2008 Elite Series - Carolina Clash Lake Murray - Columbia, SC, May 15 - 18, 2008

Lake Murray: How They Did It .

Fred Roumbanis

Lake Murray was a classic postspawn tournament. Here's how the three best got it done.

 1st place:
Fred Roumbanis
(66 pounds, 13 ounces)

 Roumbanis didn't follow the crowd on his way to victory, he left it behind.

 "I started out fishing the points but guys were all over my spots," he said. "So, I started looking elsewhere."

 Elsewhere was "way up the river" in shallow, grassy areas under willow trees. "The insects were everywhere. They attracted the bluegills which, in turn, attracted the bass."

 Most of the Bixby, Okla., angler's keeper bass fell prey to a Snag Proof Bobby's Perfect Frog in his custom color, Fred Frog. The special finish — it has a touch of orange under its chin — makes it look like a bluegill.

 "That's why I used it," Roumbanis said. "A lot of anglers don't realize that a frog looks like an injured fish, not a frog. I skipped it under the willows and then walked it out real fast. Every few feet I'd kill it and let it sit for a moment and then start it up again. They were all over it."

 For his frog fishing Roumbanis uses a special rod made by American Eagle Rods. The RoumBASStik FR 735 is 7 feet, 3 inches long with a medium fast tip and graphite blank.

 "I fish a lot with frogs and this is the rod for that. The tip will let you walk and move a frog properly but it's tough enough to handle big fish in heavy cover and weeds — the kind of stuff you should be fishing a frog in."

 Roumbanis also caught a "few" of his keepers on a Roumba wakebait. "I walked it right under the surface in more open water away from the trees."

 "The lesson from Lake Murray is that you should fish your way. I don't like to fish in a crowd, so I moved away from the points and the blueback herring."

 2nd place:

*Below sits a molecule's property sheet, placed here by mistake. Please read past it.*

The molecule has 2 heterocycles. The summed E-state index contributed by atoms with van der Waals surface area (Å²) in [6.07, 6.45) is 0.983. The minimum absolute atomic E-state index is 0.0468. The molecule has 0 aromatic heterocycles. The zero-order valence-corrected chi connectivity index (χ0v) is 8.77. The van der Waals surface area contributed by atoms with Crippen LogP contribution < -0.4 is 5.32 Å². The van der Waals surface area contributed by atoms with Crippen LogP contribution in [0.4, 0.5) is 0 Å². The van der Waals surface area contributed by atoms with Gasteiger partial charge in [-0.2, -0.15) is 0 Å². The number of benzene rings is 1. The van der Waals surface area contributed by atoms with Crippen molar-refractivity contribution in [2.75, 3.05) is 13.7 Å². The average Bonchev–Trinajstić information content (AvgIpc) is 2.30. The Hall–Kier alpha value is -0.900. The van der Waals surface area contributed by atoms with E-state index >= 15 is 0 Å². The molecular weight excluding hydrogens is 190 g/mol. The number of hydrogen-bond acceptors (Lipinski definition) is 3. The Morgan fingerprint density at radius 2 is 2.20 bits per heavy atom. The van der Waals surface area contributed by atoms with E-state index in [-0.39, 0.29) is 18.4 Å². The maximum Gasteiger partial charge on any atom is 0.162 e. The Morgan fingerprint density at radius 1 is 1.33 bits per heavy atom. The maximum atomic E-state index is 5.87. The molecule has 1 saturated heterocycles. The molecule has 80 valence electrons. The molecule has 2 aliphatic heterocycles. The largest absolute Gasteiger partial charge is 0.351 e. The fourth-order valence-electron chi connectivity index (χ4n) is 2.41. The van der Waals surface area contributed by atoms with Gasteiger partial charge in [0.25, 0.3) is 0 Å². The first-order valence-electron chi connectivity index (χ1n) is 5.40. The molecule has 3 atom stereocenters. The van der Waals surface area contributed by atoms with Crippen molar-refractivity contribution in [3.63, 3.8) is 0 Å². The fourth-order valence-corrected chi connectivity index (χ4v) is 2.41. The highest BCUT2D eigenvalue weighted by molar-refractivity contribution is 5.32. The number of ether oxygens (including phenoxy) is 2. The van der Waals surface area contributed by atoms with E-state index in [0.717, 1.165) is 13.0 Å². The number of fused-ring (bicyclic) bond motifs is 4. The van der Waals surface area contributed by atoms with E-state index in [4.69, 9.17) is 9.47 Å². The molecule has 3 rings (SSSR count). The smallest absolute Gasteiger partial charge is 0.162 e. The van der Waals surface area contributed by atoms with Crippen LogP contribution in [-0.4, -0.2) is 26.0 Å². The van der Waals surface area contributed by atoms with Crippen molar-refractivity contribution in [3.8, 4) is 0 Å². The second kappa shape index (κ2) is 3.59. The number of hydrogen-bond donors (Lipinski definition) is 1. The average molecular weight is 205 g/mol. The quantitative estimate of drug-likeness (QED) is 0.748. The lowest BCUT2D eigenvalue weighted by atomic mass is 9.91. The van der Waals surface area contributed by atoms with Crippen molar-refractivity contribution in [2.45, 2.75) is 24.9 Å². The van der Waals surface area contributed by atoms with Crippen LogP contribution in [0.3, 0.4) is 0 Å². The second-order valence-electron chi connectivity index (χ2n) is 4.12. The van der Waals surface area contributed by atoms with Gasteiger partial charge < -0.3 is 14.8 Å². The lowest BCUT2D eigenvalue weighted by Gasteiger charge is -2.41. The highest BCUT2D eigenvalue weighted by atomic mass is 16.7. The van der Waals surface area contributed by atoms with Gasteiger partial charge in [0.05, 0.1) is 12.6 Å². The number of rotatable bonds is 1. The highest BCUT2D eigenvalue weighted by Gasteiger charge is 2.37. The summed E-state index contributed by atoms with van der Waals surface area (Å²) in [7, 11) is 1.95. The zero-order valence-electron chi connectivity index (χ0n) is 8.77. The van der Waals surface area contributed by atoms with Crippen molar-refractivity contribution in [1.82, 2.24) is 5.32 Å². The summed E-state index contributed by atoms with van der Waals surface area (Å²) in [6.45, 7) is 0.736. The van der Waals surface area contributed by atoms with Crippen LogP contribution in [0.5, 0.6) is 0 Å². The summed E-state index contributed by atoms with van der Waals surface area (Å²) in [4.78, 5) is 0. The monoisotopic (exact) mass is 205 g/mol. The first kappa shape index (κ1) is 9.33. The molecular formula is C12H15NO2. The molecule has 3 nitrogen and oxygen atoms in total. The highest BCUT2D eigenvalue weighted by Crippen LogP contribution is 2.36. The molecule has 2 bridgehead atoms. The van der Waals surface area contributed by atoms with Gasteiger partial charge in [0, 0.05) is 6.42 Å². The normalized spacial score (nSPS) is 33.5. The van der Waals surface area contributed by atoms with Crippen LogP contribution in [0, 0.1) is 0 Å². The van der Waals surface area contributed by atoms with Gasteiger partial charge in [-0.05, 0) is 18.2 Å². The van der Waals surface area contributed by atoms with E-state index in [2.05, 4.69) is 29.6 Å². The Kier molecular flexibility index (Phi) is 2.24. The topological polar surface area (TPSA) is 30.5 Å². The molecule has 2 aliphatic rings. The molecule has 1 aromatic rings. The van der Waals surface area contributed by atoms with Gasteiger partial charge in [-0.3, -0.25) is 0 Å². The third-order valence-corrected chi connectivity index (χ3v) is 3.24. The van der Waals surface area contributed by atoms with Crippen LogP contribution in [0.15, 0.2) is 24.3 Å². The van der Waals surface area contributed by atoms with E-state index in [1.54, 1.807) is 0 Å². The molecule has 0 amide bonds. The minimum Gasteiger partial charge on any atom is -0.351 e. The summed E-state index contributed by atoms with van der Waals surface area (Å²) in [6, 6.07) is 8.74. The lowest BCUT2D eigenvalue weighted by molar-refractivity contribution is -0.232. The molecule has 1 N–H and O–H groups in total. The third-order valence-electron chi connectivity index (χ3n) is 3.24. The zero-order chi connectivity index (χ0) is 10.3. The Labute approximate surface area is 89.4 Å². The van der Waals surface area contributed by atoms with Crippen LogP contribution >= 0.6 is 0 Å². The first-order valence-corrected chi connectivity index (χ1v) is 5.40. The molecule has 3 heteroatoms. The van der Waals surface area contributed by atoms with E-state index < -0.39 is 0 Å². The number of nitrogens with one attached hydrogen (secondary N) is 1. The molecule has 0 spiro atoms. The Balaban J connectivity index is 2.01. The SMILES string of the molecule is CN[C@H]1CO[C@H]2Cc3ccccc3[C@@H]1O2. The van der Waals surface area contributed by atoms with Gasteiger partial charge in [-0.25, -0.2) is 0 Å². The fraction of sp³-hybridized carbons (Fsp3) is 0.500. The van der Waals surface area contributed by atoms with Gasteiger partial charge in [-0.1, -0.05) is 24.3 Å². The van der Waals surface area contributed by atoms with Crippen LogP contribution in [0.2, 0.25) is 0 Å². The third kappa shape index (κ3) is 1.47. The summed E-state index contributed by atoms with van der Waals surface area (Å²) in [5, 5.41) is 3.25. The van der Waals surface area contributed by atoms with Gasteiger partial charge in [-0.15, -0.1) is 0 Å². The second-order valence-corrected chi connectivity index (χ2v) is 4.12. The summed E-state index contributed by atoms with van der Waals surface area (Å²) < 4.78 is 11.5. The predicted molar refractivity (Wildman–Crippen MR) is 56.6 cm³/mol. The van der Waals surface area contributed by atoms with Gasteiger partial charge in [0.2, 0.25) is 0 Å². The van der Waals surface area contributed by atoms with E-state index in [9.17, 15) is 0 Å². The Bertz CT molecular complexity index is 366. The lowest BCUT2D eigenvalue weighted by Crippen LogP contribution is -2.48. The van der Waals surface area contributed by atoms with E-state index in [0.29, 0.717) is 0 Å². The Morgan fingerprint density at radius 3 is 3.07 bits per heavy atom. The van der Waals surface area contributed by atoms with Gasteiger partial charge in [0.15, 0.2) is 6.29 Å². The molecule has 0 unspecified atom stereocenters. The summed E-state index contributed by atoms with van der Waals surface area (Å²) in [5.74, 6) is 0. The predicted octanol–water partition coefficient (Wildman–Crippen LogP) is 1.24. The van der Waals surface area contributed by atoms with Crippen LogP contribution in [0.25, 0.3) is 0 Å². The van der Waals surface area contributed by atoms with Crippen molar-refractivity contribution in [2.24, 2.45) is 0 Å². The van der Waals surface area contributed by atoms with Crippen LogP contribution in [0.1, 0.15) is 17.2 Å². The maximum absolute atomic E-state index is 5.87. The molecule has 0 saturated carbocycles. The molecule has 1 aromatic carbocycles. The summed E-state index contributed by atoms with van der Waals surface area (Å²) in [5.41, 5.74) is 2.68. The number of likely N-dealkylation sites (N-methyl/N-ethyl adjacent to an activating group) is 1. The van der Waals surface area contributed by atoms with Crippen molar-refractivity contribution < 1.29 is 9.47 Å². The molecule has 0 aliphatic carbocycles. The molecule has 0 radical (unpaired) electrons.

Steve Kennedy
(65 pounds, 4 ounces)

 "The bass were schooling on the points," said Steve Kennedy after his narrow first place miss. "I saw that immediately in practice. I decided to go with a bulky jig.

 "It was nothing special, just a brown 1/2-ounce jig with a big, bulky living rubber skirt and a huge green pumpkin plastic trailer. I fished it real slow way up on the points in 2 to 3 feet of water — dragged it along the bottom as slow as I could stand it. Most of them hit it right where the bottom started to disappear under the water."

 Kennedy caught several other keepers with a modified Sebile 5-inch Magic Swimmer swimbait.

 "I had one that was silver with a black back. They were slashing at it but not getting it into their mouths. I thought changing the finish might help."

 For some anglers that might be a problem, but not for Kennedy. After removing the factory finish with his multi-tool, he custom painted a brown base with green overlay to the lure. He used the airbrush equipment and paint he carries with him on the tournament trail.

 "I like to match the hatch," he explains. "Anyway, my new finish worked. It looked more natural, and they were grabbing it better. My technique was nothing special, though. All I really did was throw it out and wind it back along the points."

 Kennedy fished his jig on a 7-foot Kistler heavy action Jig 'n Toad Special with a high speed (7:1) reel and 15-pound-test fluorocarbon line. His Magic Swimmer was fished with a 7 1/2-foot Kistler Helium rod, the same reel and 12-pound-test fluorocarbon line.

 3rd place:
Edwin Evers
(64 pounds, 13 ounces)

 "I caught every fish I weighed in on a 5-inch Yum Money Minnow in hologram shad, and, they all came from shallow water over points," says the Talala, Okla., pro.

 His rig was ordinary — worm hook, no weight — but his technique was not.

 "I was fishing it real fast, just under the surface. But it was the angle of the retrieve that made the difference. You couldn't just pull up to a point and start casting and cranking. You had to have the right angle."

 The right angle was directly across the point. "I'd position my boat on one side of the point and throw as far as I could — at least 100 feet — and then bring it back from deep water across the top of the point where it was only a couple of feet deep. They'd kill it as it crossed the shallow water. But, if you threw it any other way they'd ignore it."

 Evers threw his Money Minnow with a Bass Pro Shops Pro Qualifier 7 1/2-foot heavy action rod, a high speed Pro Qualifier reel and 50-pound-test Magibraid line with a 20-pound-test XPS Fluorocarbon leader.

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